Two Peas in a Paranoid Pod

15 Feb

by Maribel Steel

It was easier to ignore the dimming of objects, the blurring of words, the discomfort of puberty as sneaky changes were taking place right before my eyes. I was reluctant to say anything to the girls at school for fear that my new glasses would attract ‘‘special’ attention – or worse, be ridiculed and seen as the teacher’s pet.

It was a new school year, and I had not yet found a group of friends to confide in. The home teacher noticed my squinting tendency while I peered hopelessly at the blackboard and moved me from the back of the room to sit right in the middle of the front row, where she could keep an eye on me.

“Did you bring your glasses to school today?”

I cringed deeper into the chair. At thirteen, my life was being turned upside down – all due to a riotous collision of hormones.

One Italian-Australian girl sitting next to me in the front row didn’t seem to mind my ever-growing peculiarities. Antoinette was a kind and studious girl, who ignored the antics of the immature drama queens in our class and achieved high standards in her school work.

On one day, in the second floor classroom, rowdy girls snickered.

“What are you doing?” asked Antoinette, amused as I fumbled around my bag under the desk.

“Be quiet,” I snapped. 

Show me!” she said.

I put on the new gold-rimmed frames and pulled a ghastly expression, and then hid my face on the pages of a French textbook as dramatically as if I were before Marie-Antoinette at the court of Versailles. 

Tres magnifique! Those glasses suit you.”

With a playful pinch to her leg, I was relieved my new friend still liked me.

Sitting at the desk beside her, our shoulders nudged together warm and close, so close that her black hair brushed across my cheek, the fragrance of her perfume sweetening our friendship.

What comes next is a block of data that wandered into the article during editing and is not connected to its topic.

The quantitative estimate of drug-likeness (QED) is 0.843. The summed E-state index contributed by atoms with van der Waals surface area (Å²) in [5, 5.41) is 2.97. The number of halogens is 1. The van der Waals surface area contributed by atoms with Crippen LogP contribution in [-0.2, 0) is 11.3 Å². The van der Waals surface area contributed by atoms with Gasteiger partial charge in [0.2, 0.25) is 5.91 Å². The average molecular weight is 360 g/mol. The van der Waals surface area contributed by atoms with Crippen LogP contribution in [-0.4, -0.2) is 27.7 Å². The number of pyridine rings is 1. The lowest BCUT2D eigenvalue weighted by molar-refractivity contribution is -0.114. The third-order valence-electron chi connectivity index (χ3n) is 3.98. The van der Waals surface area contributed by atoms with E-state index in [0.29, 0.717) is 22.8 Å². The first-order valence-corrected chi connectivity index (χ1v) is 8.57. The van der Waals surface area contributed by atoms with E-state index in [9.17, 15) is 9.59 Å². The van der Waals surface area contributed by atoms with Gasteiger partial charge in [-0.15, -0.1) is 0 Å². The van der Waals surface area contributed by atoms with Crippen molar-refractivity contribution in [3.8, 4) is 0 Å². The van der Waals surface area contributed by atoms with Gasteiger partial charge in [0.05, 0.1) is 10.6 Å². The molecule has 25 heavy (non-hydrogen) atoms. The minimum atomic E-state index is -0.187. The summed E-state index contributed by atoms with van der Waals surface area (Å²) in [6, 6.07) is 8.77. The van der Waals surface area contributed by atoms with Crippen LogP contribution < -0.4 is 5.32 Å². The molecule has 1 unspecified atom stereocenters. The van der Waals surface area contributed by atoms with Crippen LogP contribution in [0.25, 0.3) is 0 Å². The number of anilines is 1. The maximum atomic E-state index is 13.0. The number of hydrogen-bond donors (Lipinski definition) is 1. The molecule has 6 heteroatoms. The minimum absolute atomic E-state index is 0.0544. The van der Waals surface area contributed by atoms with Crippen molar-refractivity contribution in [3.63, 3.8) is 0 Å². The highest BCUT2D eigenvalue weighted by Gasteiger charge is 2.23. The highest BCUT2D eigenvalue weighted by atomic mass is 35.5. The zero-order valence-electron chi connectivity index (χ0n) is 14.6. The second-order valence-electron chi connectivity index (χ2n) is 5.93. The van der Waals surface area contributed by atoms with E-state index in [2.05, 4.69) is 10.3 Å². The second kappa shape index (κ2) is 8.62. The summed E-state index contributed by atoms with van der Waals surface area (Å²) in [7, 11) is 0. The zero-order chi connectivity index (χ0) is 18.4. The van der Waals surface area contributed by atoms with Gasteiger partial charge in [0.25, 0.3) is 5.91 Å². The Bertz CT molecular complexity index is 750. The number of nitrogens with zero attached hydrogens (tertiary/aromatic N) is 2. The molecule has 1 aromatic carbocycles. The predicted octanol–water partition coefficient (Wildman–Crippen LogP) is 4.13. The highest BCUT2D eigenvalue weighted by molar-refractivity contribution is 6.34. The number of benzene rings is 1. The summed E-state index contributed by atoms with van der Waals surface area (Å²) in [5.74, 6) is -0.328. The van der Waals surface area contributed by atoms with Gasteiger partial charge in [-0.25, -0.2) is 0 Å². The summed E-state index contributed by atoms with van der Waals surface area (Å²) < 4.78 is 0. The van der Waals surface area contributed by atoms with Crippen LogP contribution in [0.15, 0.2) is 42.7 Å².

On some days, fuzzy writings at the far edges of the chalk board still eluded my vision, so I turned my failing eyesight to copy Antoinette’s neat handwriting. Watching her craft clear, precise strokes  to form words and sentences, was like watching a magician produce something beautiful from out of a blank space. One minute, an empty page – the next, an army of black ink-soldiers standing with military precision upon faint lines.

She often interrupted the private show by tugging at thin strands of her black hair and whined,

“I’m going bald, you know?”

“You are not,” I laughed.

“See?” She held out a long strand of invisible hair, and studied it closely before tossing it away.

“Just stop pulling it out, then,” I teased, and continued to copy her writing.

Two peas in a paranoid-pod – with Antoinette critical of her lack of hair, and my embarrassment with all the new bodily changes stealing vision – we soon became inseparable confidantes for one another.

Maribel Steel is a freelance writer, blogger, mother and vocalist. She lives in Melbourne, Australia with her partner and teenage son. She was diagnosed at fifteen with Retinitis Pigmentosa (RP). She is currently drafting her second book, The ART of Being Blind, and hopes to use her three month residency at the Glenfern writer’s studio to complete and revise the first draft of the manuscript.  Maribel recently appeared on an International Radio Australia breakfast show. The 15 minute interview can be heard on her homepage at:

Other nonfiction stories appear on her life blog:


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